By SHLOMO CESANA, ISRAEL HAYOM—
Israel is “very concerned” about the American government’s eagerness to reach a nuclear agreement with Iran, Israeli officials said on Saturday night. According to the officials, Israel’s assessment is that U.S. President Barack Obama is “rushing to an agreement” with Iran.
Israeli officials also believe that elements within the international community will try to apply pressure on Israeli regarding the peace process with the Palestinians as a means of distracting attention away from the emerging “bad deal” with Iran.
International Relations, Intelligence and Strategic Affairs Minister Yuval Steinitz and National Security Adviser Yossi Cohen will travel to Europe this week for a series of meetings on the Iranian nuclear issue. Ahead of their departure, an Israeli official said on Saturday that the Israeli government has been trying to influence the international discussion about the negotiations with Iran but this effort has not been successful.
“Israel will continue to act and speak out against the deal with Iran,” the official said. “ has received a renewed mandate from the people to lead and advance along his path.”
Another Israeli official said, “A look at the negotiations between the U.S. and Iran shows an alarming situation in which there is a concern that is embracing Iran at Israel’s expense. We will obviously oppose and stand behind our position, which is the correct one.”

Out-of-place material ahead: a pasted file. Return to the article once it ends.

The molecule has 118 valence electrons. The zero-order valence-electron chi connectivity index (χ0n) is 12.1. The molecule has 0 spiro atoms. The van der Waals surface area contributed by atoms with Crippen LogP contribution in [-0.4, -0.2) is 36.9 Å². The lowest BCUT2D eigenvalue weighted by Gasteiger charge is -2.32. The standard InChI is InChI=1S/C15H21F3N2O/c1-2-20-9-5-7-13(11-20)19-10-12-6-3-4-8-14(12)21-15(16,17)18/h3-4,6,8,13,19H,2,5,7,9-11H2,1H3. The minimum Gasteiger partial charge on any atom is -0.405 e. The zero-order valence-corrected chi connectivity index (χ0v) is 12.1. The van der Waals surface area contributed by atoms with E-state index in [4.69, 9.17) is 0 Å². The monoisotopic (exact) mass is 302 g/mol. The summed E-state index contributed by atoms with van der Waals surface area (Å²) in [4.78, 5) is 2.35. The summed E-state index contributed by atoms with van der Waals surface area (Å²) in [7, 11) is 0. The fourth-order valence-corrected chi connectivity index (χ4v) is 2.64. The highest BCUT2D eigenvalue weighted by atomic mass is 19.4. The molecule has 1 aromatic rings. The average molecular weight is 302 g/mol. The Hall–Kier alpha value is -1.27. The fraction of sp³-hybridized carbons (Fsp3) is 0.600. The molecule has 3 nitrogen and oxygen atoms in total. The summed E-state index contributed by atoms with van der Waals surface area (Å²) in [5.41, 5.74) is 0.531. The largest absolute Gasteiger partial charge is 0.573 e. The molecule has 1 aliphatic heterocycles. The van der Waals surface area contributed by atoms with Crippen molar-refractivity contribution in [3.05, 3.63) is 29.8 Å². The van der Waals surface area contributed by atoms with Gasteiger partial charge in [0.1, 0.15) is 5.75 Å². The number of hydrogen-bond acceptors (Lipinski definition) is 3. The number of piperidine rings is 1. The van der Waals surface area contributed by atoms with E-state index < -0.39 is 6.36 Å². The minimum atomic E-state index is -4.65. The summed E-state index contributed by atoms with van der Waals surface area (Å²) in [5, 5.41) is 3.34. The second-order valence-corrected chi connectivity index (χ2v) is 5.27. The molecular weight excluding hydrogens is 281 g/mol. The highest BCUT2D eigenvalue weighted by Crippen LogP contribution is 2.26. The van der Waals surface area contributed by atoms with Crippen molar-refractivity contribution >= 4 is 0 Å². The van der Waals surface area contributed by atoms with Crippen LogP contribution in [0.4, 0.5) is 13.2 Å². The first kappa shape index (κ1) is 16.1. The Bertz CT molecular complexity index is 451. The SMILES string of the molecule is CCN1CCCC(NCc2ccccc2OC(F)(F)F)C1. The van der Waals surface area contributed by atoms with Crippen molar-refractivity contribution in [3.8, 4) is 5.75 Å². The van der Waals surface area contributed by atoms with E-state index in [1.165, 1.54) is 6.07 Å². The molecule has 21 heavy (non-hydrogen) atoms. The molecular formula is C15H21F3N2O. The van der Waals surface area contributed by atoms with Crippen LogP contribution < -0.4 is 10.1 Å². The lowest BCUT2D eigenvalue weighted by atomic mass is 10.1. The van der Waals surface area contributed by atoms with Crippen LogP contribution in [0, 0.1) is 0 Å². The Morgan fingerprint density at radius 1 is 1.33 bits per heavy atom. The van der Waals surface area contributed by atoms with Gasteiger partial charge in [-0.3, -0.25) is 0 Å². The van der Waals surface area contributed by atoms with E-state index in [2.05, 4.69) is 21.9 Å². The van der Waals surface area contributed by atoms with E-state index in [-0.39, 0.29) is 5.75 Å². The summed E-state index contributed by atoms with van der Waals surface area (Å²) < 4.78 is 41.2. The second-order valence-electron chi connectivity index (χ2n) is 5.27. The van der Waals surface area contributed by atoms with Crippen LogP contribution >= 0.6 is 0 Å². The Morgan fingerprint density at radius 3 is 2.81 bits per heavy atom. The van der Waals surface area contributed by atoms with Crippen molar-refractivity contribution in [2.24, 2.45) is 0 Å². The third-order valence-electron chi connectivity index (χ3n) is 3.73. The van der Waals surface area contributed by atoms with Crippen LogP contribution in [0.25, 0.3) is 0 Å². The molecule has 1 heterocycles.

The Israeli position on Iran received backing over the weekend from Republican Senator Lindsey Graham of South Carolina, who is the chairman of the Senate Appropriations Committee’s Subcommittee on State, Foreign Operations and Related Programs. Speaking with Fox News, Graham warned he would move to cut American funding to the U.N. if Obama asked the U.N. to lift sanctions on Iran as part of a nuclear deal. In 2015, the U.S. has earmarked $654 million for the U.N.
“Twenty-two percent of the funding for the United Nations comes from the American taxpayers, and I’m in charge of that account,” Graham said. “I’m not going to allow the United Nations to be used as a way to get around the United States Congress for a deal that affects the very existence of Israel and our own national security.